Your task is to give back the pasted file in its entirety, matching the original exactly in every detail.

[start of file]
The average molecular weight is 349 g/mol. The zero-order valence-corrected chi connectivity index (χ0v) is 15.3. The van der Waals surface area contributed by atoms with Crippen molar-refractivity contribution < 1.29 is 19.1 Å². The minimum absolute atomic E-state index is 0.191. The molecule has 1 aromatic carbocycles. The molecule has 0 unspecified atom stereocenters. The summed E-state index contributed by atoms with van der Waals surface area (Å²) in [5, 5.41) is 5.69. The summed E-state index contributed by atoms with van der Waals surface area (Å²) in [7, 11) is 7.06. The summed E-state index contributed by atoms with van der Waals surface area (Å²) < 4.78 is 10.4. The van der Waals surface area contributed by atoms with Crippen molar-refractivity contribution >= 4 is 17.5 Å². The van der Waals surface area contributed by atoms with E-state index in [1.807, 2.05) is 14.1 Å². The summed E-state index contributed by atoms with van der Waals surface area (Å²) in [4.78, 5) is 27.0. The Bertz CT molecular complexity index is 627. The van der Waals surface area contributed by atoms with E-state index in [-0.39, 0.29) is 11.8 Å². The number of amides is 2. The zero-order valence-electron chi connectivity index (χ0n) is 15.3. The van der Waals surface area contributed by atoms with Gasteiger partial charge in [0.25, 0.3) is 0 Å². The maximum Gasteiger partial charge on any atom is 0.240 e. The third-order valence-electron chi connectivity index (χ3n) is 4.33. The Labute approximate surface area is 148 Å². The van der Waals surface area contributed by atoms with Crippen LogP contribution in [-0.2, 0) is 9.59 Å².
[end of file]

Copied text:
The average molecular weight is 349 g/mol. The zero-order valence-corrected chi connectivity index (χ0v) is 15.3. The van der Waals surface area contributed by atoms with Crippen molar-refractivity contribution < 1.29 is 19.1 Å². The minimum absolute atomic E-state index is 0.191. The molecule has 1 aromatic carbocycles. The molecule has 0 unspecified atom stereocenters. The summed E-state index contributed by atoms with van der Waals surface area (Å²) in [5, 5.41) is 5.69. The summed E-state index contributed by atoms with van der Waals surface area (Å²) in [7, 11) is 7.06. The summed E-state index contributed by atoms with van der Waals surface area (Å²) < 4.78 is 10.4. The van der Waals surface area contributed by atoms with Crippen molar-refractivity contribution >= 4 is 17.5 Å². The van der Waals surface area contributed by atoms with E-state index in [1.807, 2.05) is 14.1 Å². The summed E-state index contributed by atoms with van der Waals surface area (Å²) in [4.78, 5) is 27.0. The Bertz CT molecular complexity index is 627. The van der Waals surface area contributed by atoms with E-state index in [-0.39, 0.29) is 11.8 Å². The number of amides is 2. The zero-order valence-electron chi connectivity index (χ0n) is 15.3. The van der Waals surface area contributed by atoms with Gasteiger partial charge in [0.25, 0.3) is 0 Å². The maximum Gasteiger partial charge on any atom is 0.240 e. The third-order valence-electron chi connectivity index (χ3n) is 4.33. The Labute approximate surface area is 148 Å². The van der Waals surface area contributed by atoms with Crippen LogP contribution in [-0.2, 0) is 9.59 Å².